By: Ross Keller, 4th year PhD candidate in the Biomedical Sciences Graduate Program
Cancer cells. Image credit: National Cancer Institute (Wikimedia Commons)
In this fifth and final post of the War on Cancer series, I will discuss the future of cancer treatment. I will also tie in my previous posts of the series, which include:
- How Can We Win the War on Cancer?
- Targeted Therapy
- Tumor Relapse
- Tumors as Ecological Systems
As I mentioned in Part 1, cancer is not one disease, but thousands, and these thousands of different diseases evolve as time goes on. Current treatments have improved greatly over the years, meaning people with cancer are living longer than ever before. New ways of treating cancer, however, will be needed to ultimately cure it.
Current research suggests that there will likely be three stages to the future of treatment: (1) discovering more vulnerabilities to target, (2) quickly mapping the genetic profile of individual tumors, and (3) developing drugs that will not only combat a tumor, but keep it from relapsing.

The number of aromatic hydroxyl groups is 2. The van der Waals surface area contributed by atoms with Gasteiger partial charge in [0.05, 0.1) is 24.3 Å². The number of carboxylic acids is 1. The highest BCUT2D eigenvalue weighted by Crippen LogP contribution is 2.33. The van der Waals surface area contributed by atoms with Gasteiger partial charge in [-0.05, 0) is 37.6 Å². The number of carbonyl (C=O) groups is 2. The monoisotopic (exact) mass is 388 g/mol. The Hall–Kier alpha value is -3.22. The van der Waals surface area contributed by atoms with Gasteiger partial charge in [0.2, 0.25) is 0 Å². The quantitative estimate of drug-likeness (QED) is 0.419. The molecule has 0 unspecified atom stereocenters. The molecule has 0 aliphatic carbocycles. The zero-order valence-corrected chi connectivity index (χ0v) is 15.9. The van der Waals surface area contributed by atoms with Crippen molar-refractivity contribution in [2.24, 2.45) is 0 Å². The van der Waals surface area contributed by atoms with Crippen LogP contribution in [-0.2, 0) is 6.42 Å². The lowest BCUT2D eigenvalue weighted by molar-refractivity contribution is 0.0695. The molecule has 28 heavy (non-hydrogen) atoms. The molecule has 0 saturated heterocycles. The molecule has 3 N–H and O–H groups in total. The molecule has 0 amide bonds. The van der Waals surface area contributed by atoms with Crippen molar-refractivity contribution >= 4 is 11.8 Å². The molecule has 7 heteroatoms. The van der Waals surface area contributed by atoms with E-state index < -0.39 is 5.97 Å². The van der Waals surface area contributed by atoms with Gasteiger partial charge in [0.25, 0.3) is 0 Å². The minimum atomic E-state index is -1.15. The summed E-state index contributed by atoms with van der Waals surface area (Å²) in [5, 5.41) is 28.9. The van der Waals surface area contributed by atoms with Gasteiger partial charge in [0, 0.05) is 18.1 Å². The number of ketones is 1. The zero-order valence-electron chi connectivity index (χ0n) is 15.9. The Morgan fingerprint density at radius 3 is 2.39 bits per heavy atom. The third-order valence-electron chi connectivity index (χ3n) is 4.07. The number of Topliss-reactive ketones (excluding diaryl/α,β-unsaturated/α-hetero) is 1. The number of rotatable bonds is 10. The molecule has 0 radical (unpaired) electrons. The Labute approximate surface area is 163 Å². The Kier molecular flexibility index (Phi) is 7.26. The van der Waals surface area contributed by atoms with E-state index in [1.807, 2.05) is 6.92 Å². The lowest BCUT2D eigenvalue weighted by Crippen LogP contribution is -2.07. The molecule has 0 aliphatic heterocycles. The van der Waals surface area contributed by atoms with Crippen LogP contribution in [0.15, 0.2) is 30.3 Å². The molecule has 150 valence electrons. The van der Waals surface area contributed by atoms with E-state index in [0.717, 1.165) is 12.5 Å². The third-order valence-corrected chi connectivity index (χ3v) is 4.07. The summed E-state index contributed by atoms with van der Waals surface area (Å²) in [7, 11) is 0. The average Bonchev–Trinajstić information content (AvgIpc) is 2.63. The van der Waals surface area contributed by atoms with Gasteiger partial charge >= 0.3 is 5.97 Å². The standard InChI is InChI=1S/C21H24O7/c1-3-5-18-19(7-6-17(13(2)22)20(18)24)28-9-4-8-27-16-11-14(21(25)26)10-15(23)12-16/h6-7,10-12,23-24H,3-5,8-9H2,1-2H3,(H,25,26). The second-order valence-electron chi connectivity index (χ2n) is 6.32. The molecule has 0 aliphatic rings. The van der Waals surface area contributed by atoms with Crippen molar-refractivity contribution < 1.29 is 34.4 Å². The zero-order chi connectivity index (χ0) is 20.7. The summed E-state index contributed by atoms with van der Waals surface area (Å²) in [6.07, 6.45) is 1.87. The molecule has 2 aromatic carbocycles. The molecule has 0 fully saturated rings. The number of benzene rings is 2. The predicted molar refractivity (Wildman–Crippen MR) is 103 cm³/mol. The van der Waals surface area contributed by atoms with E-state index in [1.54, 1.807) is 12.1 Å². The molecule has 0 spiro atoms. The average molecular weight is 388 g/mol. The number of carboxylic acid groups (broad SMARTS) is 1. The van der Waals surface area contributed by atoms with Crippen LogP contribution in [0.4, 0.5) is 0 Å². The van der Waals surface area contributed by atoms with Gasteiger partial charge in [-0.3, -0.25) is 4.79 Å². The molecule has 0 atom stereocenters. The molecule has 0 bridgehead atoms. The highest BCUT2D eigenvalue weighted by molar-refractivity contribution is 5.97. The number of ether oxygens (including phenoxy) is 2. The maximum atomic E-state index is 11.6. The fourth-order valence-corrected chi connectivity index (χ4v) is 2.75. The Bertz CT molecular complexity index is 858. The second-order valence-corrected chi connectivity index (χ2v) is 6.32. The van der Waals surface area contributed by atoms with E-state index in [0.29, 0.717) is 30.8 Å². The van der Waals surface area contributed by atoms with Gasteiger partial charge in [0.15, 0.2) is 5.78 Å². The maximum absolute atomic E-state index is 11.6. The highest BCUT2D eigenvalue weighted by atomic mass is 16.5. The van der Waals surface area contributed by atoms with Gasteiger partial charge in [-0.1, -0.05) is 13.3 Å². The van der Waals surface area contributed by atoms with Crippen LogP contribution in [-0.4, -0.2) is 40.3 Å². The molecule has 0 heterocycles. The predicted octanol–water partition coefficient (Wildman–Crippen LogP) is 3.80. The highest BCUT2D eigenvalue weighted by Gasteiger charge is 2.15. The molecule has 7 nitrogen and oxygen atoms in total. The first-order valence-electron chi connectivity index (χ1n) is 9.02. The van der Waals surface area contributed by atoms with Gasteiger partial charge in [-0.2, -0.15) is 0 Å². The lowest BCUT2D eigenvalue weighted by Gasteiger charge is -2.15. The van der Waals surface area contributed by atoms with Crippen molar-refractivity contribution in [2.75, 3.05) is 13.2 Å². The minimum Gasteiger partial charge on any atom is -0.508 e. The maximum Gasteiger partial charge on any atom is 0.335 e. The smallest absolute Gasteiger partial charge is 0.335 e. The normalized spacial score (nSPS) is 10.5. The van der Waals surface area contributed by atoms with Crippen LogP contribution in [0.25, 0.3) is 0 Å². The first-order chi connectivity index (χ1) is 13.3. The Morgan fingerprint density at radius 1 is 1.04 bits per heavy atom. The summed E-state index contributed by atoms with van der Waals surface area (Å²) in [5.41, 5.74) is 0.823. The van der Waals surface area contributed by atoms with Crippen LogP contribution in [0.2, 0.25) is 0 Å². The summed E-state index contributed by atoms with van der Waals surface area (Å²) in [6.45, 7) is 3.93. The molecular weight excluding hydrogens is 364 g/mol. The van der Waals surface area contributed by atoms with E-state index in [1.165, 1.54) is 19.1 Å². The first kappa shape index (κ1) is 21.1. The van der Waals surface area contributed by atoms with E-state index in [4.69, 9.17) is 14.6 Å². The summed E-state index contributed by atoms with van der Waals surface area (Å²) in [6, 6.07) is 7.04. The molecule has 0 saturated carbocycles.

By: Ross Keller, 3rd year PhD candidate in the Biomedical Sciences Graduate Program
In an earlier post, I outlined a potential roadmap for the War on Cancer. I stated that in order to win, we need to define the genetic components of a specific cancer and design treatments based on that component. This is called targeted therapy, and it has actually already been used with success in some cancers, including certain types of leukemia, lung cancer, breast cancer, and melanoma. But what makes a good targeted therapy?
The hallmarks of a good targeted therapy are: specificity, potency, and ability to keep a cancer from relapsing. The best targeted therapies will kill cancer cells only and will do it efficiently so a resistant tumor does not occur following treatment.